This is not a hypothetical discussion. This is exactly what happened in the crisis in 2008. One large money market fund announced they had broken the buck and didn't have sufficient collateral to make everyone whole. The government immediately came in and guaranteed all money market funds. Next time, we may not be so lucky. As a matter of fact, language in the Emergency Stabilization Act of 2008 and in the Dodd-Frank Act prevents Congress, the Treasury or, even the Fed to a great degree, from using any of their programs for future guarantees of the money market fund industry.

And the damage was not limited to one firm. E-trade, the discount broker, was found to be lending out its customers' securities at night and taking the proceeds and investing it in mortgage backed securities, among other things. They almost completely collapsed as a result.

As the Huffington Post reported this week, the money market fund industry is still fighting new regulations from the SEC that would force it to hold cash buffers to give it some protection during crises. Even Tim Geithner who never met a banker he didn't like is pressuring the SEC to act so you know it must be serious.

If you want to hold cash, make sure it is held as cash in either currency or a very liquid guaranteed instrument like an FDIC guaranteed bank CD. And don't hold more than $250,000 in any one bank's CD products. And get a hold of the money market prospectus that you currently invest in and just see what kinds of things they can do with your money including overnight lending of your securities. Don't take your broker's word for it, make him show you the documents. If things go sour, he will be in on his yacht in the Cayman Islands and his secretary will tell you he is unreachable for the duration of his hiatus and your crisis.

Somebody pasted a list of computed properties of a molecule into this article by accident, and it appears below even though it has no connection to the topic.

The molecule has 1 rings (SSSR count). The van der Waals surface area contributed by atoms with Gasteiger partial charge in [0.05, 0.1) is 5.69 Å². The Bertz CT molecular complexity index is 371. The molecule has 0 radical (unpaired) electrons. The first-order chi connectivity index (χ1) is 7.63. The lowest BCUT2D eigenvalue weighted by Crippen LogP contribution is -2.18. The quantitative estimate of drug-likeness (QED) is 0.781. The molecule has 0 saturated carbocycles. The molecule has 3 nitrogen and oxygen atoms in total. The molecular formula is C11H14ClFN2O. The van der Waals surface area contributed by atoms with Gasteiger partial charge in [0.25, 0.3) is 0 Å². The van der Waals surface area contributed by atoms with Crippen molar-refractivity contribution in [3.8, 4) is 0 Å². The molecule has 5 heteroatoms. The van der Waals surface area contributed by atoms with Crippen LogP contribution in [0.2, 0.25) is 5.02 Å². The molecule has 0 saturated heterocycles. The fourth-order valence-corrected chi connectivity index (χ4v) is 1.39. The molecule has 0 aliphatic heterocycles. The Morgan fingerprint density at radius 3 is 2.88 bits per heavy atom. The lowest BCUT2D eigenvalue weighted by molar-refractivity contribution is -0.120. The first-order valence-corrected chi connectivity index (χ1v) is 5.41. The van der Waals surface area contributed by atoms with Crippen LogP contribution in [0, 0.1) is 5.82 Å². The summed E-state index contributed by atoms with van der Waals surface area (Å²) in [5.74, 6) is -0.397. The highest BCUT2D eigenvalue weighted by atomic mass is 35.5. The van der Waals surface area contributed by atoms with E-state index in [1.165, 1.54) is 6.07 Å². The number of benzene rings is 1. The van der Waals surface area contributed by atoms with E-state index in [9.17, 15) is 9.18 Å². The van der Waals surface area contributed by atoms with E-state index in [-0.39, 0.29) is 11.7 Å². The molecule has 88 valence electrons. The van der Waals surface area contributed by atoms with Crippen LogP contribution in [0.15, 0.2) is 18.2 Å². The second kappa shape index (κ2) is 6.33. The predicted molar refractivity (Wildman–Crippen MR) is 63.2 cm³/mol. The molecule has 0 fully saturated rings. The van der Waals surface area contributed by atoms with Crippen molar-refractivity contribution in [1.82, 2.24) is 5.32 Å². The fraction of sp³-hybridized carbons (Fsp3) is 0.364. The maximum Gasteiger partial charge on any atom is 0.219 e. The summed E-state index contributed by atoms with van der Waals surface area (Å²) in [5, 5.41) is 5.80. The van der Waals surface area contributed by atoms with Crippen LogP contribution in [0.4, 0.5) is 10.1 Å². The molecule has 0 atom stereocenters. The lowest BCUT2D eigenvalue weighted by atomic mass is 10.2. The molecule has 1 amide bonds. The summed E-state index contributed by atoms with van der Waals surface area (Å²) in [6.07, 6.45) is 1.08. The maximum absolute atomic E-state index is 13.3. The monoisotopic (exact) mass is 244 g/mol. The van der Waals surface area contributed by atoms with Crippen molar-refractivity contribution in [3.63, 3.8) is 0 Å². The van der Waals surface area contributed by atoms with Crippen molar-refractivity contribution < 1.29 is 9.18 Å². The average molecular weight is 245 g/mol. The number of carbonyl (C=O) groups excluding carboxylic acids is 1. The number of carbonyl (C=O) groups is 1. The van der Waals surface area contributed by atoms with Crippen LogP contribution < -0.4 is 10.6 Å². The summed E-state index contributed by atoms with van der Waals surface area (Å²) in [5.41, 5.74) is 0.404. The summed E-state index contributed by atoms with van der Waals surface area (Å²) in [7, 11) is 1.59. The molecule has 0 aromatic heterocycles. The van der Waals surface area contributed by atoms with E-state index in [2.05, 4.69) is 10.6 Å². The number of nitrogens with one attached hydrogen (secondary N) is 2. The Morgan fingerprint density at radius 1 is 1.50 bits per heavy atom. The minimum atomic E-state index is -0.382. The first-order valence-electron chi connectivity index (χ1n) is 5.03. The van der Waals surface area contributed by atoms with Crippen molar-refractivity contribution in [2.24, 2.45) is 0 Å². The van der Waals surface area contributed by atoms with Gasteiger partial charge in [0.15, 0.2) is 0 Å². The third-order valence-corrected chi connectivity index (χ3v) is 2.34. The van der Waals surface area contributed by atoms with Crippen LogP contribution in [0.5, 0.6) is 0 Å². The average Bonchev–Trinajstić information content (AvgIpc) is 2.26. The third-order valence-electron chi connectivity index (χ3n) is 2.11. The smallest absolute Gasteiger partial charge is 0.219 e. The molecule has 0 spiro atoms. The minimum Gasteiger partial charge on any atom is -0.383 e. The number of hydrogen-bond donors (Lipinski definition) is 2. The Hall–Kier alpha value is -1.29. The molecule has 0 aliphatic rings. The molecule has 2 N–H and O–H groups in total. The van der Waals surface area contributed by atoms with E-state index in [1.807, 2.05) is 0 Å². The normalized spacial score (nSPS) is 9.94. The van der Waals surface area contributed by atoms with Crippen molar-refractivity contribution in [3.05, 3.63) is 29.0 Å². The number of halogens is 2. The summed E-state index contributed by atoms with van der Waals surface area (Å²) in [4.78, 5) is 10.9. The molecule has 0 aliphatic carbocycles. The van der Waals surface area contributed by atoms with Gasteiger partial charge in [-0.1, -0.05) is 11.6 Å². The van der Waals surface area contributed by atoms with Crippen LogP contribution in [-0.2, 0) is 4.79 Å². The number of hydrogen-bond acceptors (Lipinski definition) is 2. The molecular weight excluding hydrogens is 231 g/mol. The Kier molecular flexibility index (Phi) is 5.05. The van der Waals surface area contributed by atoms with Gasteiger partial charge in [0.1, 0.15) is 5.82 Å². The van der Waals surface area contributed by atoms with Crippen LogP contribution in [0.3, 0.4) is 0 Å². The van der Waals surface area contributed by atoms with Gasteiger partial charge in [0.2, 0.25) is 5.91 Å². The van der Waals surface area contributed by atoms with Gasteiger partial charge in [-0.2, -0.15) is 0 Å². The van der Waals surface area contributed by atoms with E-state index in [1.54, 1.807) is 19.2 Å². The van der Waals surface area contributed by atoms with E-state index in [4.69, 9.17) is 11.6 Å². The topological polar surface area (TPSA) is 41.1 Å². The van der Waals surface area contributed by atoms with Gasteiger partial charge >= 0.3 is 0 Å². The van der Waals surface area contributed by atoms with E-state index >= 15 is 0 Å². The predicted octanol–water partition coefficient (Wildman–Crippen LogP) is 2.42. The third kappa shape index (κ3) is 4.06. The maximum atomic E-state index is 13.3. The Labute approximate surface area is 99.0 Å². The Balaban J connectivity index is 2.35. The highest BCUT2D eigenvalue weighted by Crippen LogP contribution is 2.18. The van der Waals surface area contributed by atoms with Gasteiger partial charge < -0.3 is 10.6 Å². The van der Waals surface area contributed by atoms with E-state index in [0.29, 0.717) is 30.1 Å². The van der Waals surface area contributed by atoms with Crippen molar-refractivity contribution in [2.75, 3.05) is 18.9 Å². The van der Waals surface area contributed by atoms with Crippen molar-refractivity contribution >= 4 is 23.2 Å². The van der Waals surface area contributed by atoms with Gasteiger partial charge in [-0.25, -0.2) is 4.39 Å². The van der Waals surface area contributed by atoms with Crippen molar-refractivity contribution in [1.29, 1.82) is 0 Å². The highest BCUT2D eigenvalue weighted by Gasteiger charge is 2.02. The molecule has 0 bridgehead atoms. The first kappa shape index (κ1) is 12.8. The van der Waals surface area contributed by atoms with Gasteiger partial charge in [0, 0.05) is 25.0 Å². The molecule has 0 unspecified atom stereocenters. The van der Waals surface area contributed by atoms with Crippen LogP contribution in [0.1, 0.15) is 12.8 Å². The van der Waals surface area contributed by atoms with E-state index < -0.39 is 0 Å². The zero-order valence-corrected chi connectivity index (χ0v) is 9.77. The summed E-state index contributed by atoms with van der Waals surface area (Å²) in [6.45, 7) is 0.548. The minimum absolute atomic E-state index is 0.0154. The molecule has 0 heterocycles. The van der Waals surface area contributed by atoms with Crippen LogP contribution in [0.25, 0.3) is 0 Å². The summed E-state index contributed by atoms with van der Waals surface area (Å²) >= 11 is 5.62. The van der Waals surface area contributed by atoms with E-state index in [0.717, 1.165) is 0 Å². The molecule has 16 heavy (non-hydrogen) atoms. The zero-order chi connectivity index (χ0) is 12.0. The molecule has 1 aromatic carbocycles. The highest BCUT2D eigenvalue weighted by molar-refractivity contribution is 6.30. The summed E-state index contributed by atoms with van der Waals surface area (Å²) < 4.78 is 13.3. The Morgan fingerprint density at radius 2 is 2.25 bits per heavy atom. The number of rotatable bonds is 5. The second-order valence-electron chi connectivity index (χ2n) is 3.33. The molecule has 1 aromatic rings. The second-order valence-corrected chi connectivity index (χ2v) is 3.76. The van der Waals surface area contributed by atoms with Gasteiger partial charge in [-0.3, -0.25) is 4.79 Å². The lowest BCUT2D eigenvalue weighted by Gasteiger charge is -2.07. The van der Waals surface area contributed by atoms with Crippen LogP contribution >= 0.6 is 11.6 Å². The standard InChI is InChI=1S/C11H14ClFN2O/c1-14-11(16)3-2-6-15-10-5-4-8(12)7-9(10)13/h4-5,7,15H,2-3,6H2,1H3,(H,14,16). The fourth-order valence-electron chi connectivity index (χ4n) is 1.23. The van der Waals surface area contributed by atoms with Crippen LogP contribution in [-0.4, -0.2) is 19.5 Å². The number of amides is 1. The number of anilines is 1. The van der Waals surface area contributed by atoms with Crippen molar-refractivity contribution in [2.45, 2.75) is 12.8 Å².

20 Ways Wall Street is Ripping Off Small Investors

  1. Providing nominal returns, not real returns.
  2. Encouraging too much diversification, if that's possible.
  3. Hiding fees and expenses.
  4. Turning you into a passive investor.
  5. Convincing you that money markets are the same as cash.
  6. Telling you that bonds are safer than equities.
  7. Explaining that in the long run equities outperform bonds.
  8. Simply by lying about their products.
  9. Convincing you that their bank is a large, stable, safe operation to deal with.
  10. Recommending products that have enormous sales commissions attached to them.
  11. Cheating you on bid/ask spreads.
  12. Selling you what they don't want.
  13. Measuring your success in dollars.
  14. Lending your securities to others.
  15. Ripping your eyes out if you ever try to close your account.
  16. Grabbing any slight positive real return for themselves.
  17. Sticking toxic waste to small investors.
  18. Pretending they can pick stocks.
  19. Acting like they are your best friend and they have your best interests at heart.
  20. Knowing next to nothing about the value of holding real assets like gold and real estate

John R. Talbott is a bestselling author and financial consultant to families whose books predicted the housing crash, the banking crisis and the global economic collapse. You can read more about his books, the accuracy of his predictions and his financial consulting activities at

Content concerning financial matters, trading or investments is for informational purposes only and should not be relied upon in making financial, trading or investment decisions.